No. 13125. Sud-Ouest S.O.4050 Vautour IIN (304 c/n 11) French Air Force
Photograph from CEAM (Centre d'Expériences Aériennes Militaires), Mont-de-Marson, France

Sud-Ouest S.O.4050 Vautour IIN

06/30/2017. Remarks by Johan Visschedijk: "Beside its military role the Vautour (Vulture) was also used as a flying test bed. The second Vautour II prototype (serial 002 c/n 002) and a pre-production Vautour IIA (serial 07 c/n 07), both single-seaters, carried out releasing test of various external loads, including the Nord AS.20 air-to-surface and Matra 511 air-to-air missiles. Cameras, placed under the nacelles of the aircraft engines, recorded the actual release of the charges, and the firing of the missiles. Release of a 333 gal (1,260 l) fuel tank was tested as well. Two two-seat Vautour IIN's (serial 301 c/n 4 and the above pictured 304 were used for similar tests.

The Vautour IIN was dedicated to test airborne radars. The first one to receive a CSF Cyrano fire-control radar installed in the nose was the sixth of the pre-series (serial 06 c/n 06), which was equipped at the CEV (Centre d'Essais en Vol, flight test center of the French AF) at Brétigny-sur-Orge in June 1963. Four more Vautour IIN's (serial 303 c/n 9, 337 c/n 84, 351 c/n 121, 363 c/n 133) were equipped in the same way. 303 was accidentally destroyed on March 24, 1964, and 351 was destroyed in a landing accident at Brétigny, during the winter of 1970-1971, killing the two crew members. The CEV also used the Vautours 304, 348 c/n 106, and 355 c/n 125, the latter two were ex service machines.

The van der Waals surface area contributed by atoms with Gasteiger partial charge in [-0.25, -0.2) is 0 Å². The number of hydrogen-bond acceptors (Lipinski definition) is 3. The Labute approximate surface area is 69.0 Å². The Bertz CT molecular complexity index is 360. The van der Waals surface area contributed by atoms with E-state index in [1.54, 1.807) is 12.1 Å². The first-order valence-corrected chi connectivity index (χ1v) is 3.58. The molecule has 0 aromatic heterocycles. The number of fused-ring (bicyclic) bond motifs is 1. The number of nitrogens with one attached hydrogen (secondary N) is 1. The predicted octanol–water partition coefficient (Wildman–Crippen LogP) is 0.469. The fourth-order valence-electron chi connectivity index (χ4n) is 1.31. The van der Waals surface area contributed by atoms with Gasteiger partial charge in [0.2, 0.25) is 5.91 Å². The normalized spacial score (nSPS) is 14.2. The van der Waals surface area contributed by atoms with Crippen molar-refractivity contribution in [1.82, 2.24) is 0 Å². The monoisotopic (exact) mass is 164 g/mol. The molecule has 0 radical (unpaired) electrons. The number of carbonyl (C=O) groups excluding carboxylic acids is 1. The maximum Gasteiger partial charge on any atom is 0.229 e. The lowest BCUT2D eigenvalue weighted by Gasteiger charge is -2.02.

The last Vautour IIB series bomber (serial 640 c/n 119) was used by the CEV at Cazaux for the testing of towed and remotely guided targets. The second Vautour II prototype and the fourth Vautour IIA (serial 4 c/n 5, call-sign F-ZADQ) were used in the development of in-flight refueling techniques Fitted with refuelling probes in the nose or on the fuselage side were used for dry hook-ups.

The flexibility of the Vautour also enabled it to be used in various experimental roles. It was used as a sampling aircraft after nuclear explosions, but also as a fast track aircraft during the Diadem II experiment, the launch of a geodetic satellite in February 15, 1967.

The pictured aircraft first flew on December 16, 1956 and was delivered to the French AF on May 21, 1957. Subsequently it was used at the CEAM (Centre d'Expériences Aériennes Militaires, research center of the French AF). From 1970 till 1973 it was operated by the CEV as a radar test bed. Presently the aircraft is preserved at the Musée Château de Savigny-lès-Beaunes."

Created June 30, 2017